Stringed Keyboard Instruments

First and foremost, Gottfried Silbermann is known as the builder of world-famous organs. Apart from organs, however, he also built more than 200 stringed keyboard instruments. In addition to the popular harpsichords and clavichords widely played in his time, he devoted himself in particular to the continual advancement of the fortepiano – the forerunner of the modern piano – invented by Bartolomeo Cristofori. This new type of keyboard instrument, in which the strings were no longer plucked as in the harpsichord but rather struck with hammers, was still largely undiscovered in Germany at the beginning of the 18th century.

Silbermann devoted many years to improving the action mechanism and had his work assessed by none other than Johann Sebastian Bach. Thus, both Silbermann and Bach played an integral role in the development of the fortepiano and its distribution throughout Germany. Prussian King Frederick the Great (1712 – 1786) acquired several of the innovative Silbermann fortepianos, two of which have survived (found today in Potsdam – Neues Palais and Sanssouci). Yet another instrument is in the collection of the Germanisches Nationalmuseum in Nuremberg.

Silbermann also invented a so-called “cembal d’amour”, a clavichord with amplified sonority, whose strings of doubled length were struck at their mid-point. Silbermann also created a pantalon, a hammered dulcimer. Recently, a two-manual harpsichord in Schloss Pillnitz near Dresden has also been attributed to him.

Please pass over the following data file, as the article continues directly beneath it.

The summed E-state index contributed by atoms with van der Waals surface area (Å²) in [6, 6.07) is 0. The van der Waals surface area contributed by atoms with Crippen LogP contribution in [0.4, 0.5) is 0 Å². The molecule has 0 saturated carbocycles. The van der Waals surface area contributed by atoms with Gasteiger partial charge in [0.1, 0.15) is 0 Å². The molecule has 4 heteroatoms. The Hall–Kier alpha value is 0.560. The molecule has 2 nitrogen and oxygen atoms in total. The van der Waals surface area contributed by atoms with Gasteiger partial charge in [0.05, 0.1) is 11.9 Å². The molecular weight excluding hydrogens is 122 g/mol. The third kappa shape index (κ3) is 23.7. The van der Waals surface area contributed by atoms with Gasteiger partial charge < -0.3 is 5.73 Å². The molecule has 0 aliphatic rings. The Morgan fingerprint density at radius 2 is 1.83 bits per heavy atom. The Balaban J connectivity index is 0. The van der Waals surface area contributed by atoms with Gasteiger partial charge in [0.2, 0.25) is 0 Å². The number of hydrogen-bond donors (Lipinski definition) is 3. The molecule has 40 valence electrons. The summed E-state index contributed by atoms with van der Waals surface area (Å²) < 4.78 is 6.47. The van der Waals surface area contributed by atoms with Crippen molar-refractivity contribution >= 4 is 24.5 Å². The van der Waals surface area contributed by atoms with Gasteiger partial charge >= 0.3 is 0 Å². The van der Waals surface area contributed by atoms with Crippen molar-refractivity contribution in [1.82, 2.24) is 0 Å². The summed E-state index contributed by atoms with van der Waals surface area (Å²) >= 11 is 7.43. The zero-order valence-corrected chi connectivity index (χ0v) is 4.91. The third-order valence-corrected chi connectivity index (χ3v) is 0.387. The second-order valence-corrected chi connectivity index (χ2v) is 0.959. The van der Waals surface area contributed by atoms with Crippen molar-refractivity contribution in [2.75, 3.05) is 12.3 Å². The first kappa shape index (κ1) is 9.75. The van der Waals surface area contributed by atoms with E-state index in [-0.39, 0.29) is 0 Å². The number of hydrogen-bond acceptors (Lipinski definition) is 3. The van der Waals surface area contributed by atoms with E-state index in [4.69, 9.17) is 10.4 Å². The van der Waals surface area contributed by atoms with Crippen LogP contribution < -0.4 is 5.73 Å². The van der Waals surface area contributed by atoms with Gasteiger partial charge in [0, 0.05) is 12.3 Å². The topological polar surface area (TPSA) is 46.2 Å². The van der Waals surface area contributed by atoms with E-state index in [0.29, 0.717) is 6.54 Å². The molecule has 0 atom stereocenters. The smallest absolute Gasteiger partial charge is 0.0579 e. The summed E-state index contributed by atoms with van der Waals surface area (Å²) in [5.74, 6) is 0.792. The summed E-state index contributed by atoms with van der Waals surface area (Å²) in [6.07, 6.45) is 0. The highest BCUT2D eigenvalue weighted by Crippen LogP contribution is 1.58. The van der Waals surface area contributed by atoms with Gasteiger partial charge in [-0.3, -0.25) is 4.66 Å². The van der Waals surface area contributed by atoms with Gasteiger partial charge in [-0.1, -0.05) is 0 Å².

Despite his innovative spirit, Silbermann’s stringed keyboard instruments remain significantly less famous than his organs. For the organ workshop with its many workers, however, the construction of stringed keyboard instruments was an important part of their business, especially in times when few orders were placed.

Left: Fortepiano by Gottfried Silbermann, 1746, in Sanssouci in Potsdam.
Source: Janstoecklin – own image, CC BY-SA 3.0,

Middle and right: Two-manual harpsichord. Freiberg, workshop of Gottfried Silbermann (attributed), around 1740, Kunstgewerbemuseum, Staatliche Kunstsammlungen Dresden, Inv.-Nr. 37413
Photographs: Kunstgewerbemuseum, SKD